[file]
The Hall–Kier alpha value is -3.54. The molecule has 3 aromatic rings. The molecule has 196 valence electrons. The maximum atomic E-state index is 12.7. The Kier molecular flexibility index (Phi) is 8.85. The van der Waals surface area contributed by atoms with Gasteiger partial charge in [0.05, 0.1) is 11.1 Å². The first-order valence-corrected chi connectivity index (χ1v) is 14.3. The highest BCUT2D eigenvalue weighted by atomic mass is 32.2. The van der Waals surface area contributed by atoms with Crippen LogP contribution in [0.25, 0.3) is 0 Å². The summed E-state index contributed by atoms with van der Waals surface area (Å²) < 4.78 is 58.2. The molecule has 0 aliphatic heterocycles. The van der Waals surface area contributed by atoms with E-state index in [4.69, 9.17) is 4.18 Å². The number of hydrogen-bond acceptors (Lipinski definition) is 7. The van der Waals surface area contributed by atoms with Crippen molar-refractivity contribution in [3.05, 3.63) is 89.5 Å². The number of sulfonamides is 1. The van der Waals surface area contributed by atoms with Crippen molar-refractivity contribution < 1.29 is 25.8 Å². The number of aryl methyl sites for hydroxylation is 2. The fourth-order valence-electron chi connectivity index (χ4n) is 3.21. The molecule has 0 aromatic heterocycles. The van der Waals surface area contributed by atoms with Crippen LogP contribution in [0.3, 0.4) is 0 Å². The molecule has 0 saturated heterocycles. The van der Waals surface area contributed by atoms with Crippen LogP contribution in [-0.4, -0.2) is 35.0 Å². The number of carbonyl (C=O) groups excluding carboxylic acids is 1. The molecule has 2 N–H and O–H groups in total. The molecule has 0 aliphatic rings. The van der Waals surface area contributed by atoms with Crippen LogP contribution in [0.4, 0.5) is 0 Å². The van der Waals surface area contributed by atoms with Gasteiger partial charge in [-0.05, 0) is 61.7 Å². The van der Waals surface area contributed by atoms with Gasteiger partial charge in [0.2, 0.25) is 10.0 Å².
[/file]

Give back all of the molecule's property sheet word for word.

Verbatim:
The Hall–Kier alpha value is -3.54. The molecule has 3 aromatic rings. The molecule has 196 valence electrons. The maximum atomic E-state index is 12.7. The Kier molecular flexibility index (Phi) is 8.85. The van der Waals surface area contributed by atoms with Gasteiger partial charge in [0.05, 0.1) is 11.1 Å². The first-order valence-corrected chi connectivity index (χ1v) is 14.3. The highest BCUT2D eigenvalue weighted by atomic mass is 32.2. The van der Waals surface area contributed by atoms with Crippen LogP contribution in [0.25, 0.3) is 0 Å². The summed E-state index contributed by atoms with van der Waals surface area (Å²) < 4.78 is 58.2. The molecule has 0 aliphatic heterocycles. The van der Waals surface area contributed by atoms with E-state index in [4.69, 9.17) is 4.18 Å². The number of hydrogen-bond acceptors (Lipinski definition) is 7. The van der Waals surface area contributed by atoms with Crippen molar-refractivity contribution in [3.05, 3.63) is 89.5 Å². The number of sulfonamides is 1. The van der Waals surface area contributed by atoms with Crippen molar-refractivity contribution < 1.29 is 25.8 Å². The number of aryl methyl sites for hydroxylation is 2. The fourth-order valence-electron chi connectivity index (χ4n) is 3.21. The molecule has 0 aromatic heterocycles. The van der Waals surface area contributed by atoms with Crippen LogP contribution in [0.3, 0.4) is 0 Å². The molecule has 0 saturated heterocycles. The van der Waals surface area contributed by atoms with Crippen LogP contribution in [-0.4, -0.2) is 35.0 Å². The number of carbonyl (C=O) groups excluding carboxylic acids is 1. The molecule has 2 N–H and O–H groups in total. The molecule has 0 aliphatic rings. The van der Waals surface area contributed by atoms with Crippen LogP contribution in [0.4, 0.5) is 0 Å². The van der Waals surface area contributed by atoms with Gasteiger partial charge in [-0.05, 0) is 61.7 Å². The van der Waals surface area contributed by atoms with Gasteiger partial charge in [0.2, 0.25) is 10.0 Å².